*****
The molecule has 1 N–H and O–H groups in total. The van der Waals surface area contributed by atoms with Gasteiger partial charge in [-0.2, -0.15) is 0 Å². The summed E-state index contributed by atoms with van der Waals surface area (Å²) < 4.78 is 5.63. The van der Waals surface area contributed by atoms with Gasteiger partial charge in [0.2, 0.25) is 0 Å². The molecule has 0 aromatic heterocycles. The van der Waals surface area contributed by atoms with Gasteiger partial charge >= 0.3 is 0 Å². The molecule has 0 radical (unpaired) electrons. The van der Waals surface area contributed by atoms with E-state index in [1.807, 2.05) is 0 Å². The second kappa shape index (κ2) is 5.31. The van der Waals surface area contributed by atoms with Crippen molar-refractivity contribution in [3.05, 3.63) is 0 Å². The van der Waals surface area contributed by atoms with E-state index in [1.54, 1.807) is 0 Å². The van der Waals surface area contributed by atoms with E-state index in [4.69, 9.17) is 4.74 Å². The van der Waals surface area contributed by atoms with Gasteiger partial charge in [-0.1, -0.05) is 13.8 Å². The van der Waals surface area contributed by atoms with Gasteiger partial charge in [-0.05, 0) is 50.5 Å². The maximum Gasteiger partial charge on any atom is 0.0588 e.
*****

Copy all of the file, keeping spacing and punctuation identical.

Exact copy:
The molecule has 1 N–H and O–H groups in total. The van der Waals surface area contributed by atoms with Gasteiger partial charge in [-0.2, -0.15) is 0 Å². The summed E-state index contributed by atoms with van der Waals surface area (Å²) < 4.78 is 5.63. The van der Waals surface area contributed by atoms with Gasteiger partial charge in [0.2, 0.25) is 0 Å². The molecule has 0 aromatic heterocycles. The van der Waals surface area contributed by atoms with Gasteiger partial charge >= 0.3 is 0 Å². The molecule has 0 radical (unpaired) electrons. The van der Waals surface area contributed by atoms with E-state index in [1.807, 2.05) is 0 Å². The second kappa shape index (κ2) is 5.31. The van der Waals surface area contributed by atoms with Crippen molar-refractivity contribution in [3.05, 3.63) is 0 Å². The van der Waals surface area contributed by atoms with E-state index in [1.54, 1.807) is 0 Å². The van der Waals surface area contributed by atoms with E-state index in [4.69, 9.17) is 4.74 Å². The van der Waals surface area contributed by atoms with Gasteiger partial charge in [-0.1, -0.05) is 13.8 Å². The van der Waals surface area contributed by atoms with Gasteiger partial charge in [-0.05, 0) is 50.5 Å². The maximum Gasteiger partial charge on any atom is 0.0588 e.